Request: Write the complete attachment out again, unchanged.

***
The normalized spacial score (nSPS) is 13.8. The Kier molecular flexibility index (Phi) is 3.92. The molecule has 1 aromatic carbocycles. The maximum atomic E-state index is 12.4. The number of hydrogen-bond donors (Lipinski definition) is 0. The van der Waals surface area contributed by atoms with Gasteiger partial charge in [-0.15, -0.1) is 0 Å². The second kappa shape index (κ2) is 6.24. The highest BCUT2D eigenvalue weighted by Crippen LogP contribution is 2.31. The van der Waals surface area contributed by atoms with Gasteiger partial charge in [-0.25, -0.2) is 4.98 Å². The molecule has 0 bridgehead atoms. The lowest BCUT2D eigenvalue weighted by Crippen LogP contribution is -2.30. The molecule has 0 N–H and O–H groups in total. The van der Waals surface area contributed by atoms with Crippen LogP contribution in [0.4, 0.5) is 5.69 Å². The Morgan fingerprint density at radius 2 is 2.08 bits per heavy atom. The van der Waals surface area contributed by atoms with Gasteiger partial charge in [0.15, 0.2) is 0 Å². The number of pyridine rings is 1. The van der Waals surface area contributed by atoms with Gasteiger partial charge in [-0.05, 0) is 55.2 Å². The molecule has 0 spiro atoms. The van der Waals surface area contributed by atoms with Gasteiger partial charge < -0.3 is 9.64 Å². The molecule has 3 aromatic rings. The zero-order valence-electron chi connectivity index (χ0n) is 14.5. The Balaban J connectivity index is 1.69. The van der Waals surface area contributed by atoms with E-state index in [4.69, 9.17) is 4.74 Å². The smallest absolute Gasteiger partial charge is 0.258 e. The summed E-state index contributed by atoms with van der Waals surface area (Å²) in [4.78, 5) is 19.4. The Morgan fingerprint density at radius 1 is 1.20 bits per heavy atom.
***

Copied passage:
The normalized spacial score (nSPS) is 13.8. The Kier molecular flexibility index (Phi) is 3.92. The molecule has 1 aromatic carbocycles. The maximum atomic E-state index is 12.4. The number of hydrogen-bond donors (Lipinski definition) is 0. The van der Waals surface area contributed by atoms with Gasteiger partial charge in [-0.15, -0.1) is 0 Å². The second kappa shape index (κ2) is 6.24. The highest BCUT2D eigenvalue weighted by Crippen LogP contribution is 2.31. The van der Waals surface area contributed by atoms with Gasteiger partial charge in [-0.25, -0.2) is 4.98 Å². The molecule has 0 bridgehead atoms. The lowest BCUT2D eigenvalue weighted by Crippen LogP contribution is -2.30. The molecule has 0 N–H and O–H groups in total. The van der Waals surface area contributed by atoms with Crippen LogP contribution in [0.4, 0.5) is 5.69 Å². The Morgan fingerprint density at radius 2 is 2.08 bits per heavy atom. The van der Waals surface area contributed by atoms with Gasteiger partial charge in [0.15, 0.2) is 0 Å². The number of pyridine rings is 1. The van der Waals surface area contributed by atoms with Gasteiger partial charge in [-0.05, 0) is 55.2 Å². The molecule has 0 spiro atoms. The van der Waals surface area contributed by atoms with Gasteiger partial charge < -0.3 is 9.64 Å². The molecule has 3 aromatic rings. The zero-order valence-electron chi connectivity index (χ0n) is 14.5. The Balaban J connectivity index is 1.69. The van der Waals surface area contributed by atoms with E-state index in [4.69, 9.17) is 4.74 Å². The smallest absolute Gasteiger partial charge is 0.258 e. The summed E-state index contributed by atoms with van der Waals surface area (Å²) in [4.78, 5) is 19.4. The Morgan fingerprint density at radius 1 is 1.20 bits per heavy atom.